The president’s early indifference and his administration’s slow-motion response to the emerging threat of Covid-19 are well-documented, as are his now-famous remarks at the World Economic Forum that it was “just one person coming in from China” and how he had the virus “totally under control.” In recent weeks, as the nation’s horrific death toll and the public’s estimation of his management of the crisis have surged in opposite directions, the president has suggested things would have been worse had he not done such “a good job.”
In a bizarre coda to his floundering—and lethal—performance, the president is now wearing the hat of medical expert. Repeatedly he has used his daily pressers to promote the use of hydroxychloroquine and azithromycin as treatments for virus-infected patients. With minimal evidence and no significant testing, Trump described the drugs in a tweet as having a “real chance to be one of the biggest game changers in the history of medicine.”
Demand for the drugs soared, and the manufacturer announced it would be ramping up production. Just as quickly, the National Institute of Allergy and Infectious Diseases strongly recommended against using the drugs because they have been associated with arrhythmia and the increased risk of sudden cardiac death.
As a measure of the surrealism of the Trump era, speculation quickly arose that the president may be profiting financially from expanded use of the two drugs. At the same time, a study conducted of patients in the VA health system suggested that use of hydroxychloroquine to treat Covid-19 cases resulted in significantly elevated mortality rates. The American Heart Association, American College of Cardiology, and Heart Rhythm Society promptly warned health care providers to use caution when considering hydroxychloroquine and azithromycin to treat Covid-19 if the patient has cardiovascular disease.
Undaunted, Trump embarked on a new tack, promoting the ingestion of disinfectants as an effective prophylactic treatment against the disease. This latest presidential pronouncement generated a flood of calls to hotlines around the country and a run on Lysol and Clorox in the supermarkets.
According to The New York Times, the Maryland Emergency Management Agency had to issue a warning that “under no circumstances” should any disinfectant be taken to treat the coronavirus. The Times also reported that officials in Washington State urged people not to consume laundry detergent capsules. Dr. Diane P. Calello, the medical director of the New Jersey Poison Information and Education System, stipulated that injecting bleach or highly concentrated rubbing alcohol “causes massive organ damage and the blood cells in the body to basically burst. It can definitely be a fatal event.”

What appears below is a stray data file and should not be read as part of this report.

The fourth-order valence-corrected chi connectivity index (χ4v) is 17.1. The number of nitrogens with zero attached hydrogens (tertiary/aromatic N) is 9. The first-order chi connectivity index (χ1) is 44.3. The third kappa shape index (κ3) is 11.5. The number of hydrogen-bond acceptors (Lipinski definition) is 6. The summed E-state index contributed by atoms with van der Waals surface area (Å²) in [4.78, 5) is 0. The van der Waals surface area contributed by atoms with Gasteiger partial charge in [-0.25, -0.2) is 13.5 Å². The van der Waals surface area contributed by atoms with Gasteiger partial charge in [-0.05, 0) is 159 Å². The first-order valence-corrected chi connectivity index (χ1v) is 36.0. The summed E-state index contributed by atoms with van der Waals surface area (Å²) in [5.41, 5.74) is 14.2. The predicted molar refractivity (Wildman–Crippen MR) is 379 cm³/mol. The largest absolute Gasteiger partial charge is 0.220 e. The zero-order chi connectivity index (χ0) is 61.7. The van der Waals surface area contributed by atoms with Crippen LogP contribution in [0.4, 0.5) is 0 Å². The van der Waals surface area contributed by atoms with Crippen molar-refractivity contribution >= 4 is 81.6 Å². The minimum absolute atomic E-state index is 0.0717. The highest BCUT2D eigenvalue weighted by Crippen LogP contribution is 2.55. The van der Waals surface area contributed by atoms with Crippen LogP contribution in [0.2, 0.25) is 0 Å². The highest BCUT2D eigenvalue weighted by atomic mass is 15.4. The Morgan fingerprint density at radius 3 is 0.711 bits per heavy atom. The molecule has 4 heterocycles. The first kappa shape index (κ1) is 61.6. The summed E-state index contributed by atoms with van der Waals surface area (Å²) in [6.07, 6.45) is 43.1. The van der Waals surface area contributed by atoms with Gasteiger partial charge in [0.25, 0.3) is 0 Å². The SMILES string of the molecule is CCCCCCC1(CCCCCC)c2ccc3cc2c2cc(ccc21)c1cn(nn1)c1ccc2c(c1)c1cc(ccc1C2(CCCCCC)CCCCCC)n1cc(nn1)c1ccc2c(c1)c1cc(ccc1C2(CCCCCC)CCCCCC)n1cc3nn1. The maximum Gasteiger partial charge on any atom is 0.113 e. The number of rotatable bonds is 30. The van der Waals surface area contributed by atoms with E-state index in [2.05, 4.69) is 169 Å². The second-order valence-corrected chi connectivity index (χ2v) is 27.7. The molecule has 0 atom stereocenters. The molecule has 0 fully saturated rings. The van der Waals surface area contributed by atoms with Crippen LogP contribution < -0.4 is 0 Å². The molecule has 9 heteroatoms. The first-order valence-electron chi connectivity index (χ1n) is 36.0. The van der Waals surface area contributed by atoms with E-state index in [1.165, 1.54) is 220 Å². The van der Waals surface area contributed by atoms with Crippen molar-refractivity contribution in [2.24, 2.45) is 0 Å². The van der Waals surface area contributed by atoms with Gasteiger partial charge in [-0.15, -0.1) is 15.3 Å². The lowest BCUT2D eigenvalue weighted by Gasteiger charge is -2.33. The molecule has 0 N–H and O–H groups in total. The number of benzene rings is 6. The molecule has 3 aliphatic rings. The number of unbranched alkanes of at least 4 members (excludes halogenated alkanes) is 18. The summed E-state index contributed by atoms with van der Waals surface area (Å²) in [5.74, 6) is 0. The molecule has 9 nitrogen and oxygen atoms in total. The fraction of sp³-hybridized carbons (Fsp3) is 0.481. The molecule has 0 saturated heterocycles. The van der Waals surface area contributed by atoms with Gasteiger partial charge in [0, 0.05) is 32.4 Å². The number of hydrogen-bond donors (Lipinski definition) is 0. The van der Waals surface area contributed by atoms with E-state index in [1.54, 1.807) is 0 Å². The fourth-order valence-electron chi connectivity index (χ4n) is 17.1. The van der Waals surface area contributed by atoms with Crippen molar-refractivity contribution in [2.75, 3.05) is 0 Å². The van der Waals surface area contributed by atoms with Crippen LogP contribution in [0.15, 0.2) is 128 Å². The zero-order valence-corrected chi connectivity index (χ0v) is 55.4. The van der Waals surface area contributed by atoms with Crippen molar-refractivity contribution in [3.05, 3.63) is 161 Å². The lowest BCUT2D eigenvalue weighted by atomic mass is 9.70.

Walter Shaub, the former director of the Office of Government Ethics, was quoted in The Guardian: “It is incomprehensible to me that a moron like this holds the highest office in the land and that there exist people stupid enough to think this is OK. I can’t believe that in 2020 I have to caution anyone listening to the president that injecting disinfectant could kill you.”
The Guardian reported that Harvard’s toxicology Twitter account felt a similar need to issue medical advice online following Trump’s statement, giving a scientific reason for why you shouldn’t swallow bleach. “Please don’t inject bleach or drink disinfectant. Bleach injections cause hemolysis (where your red blood cells that carry OXYGEN break apart) and cause liver damage, and many disinfectants can cause dangerous burns or bleeding in your stomach.”
To this growing inventory of Trump’s medical prescriptions, The Atlantic’s Peter Wehner reminds us that the president’s pièce de résistance came during a late April coronavirus task-force briefing, when he floated using “just very powerful light” inside the body as a potential treatment for the virus.
Wehner summarizes the long-term implications of Trump’s conduct during the months of virus-induced crisis: “What this means is that Americans are facing not just a conventional presidential election in 2020 but also, and most important, a referendum on reality and epistemology. Donald Trump is asking us to enter even further into his house of mirrors. He is asking us to live within a lie, to live within his lie, for four more years.”
Hamilton Fish is editor of The Washington Spectator.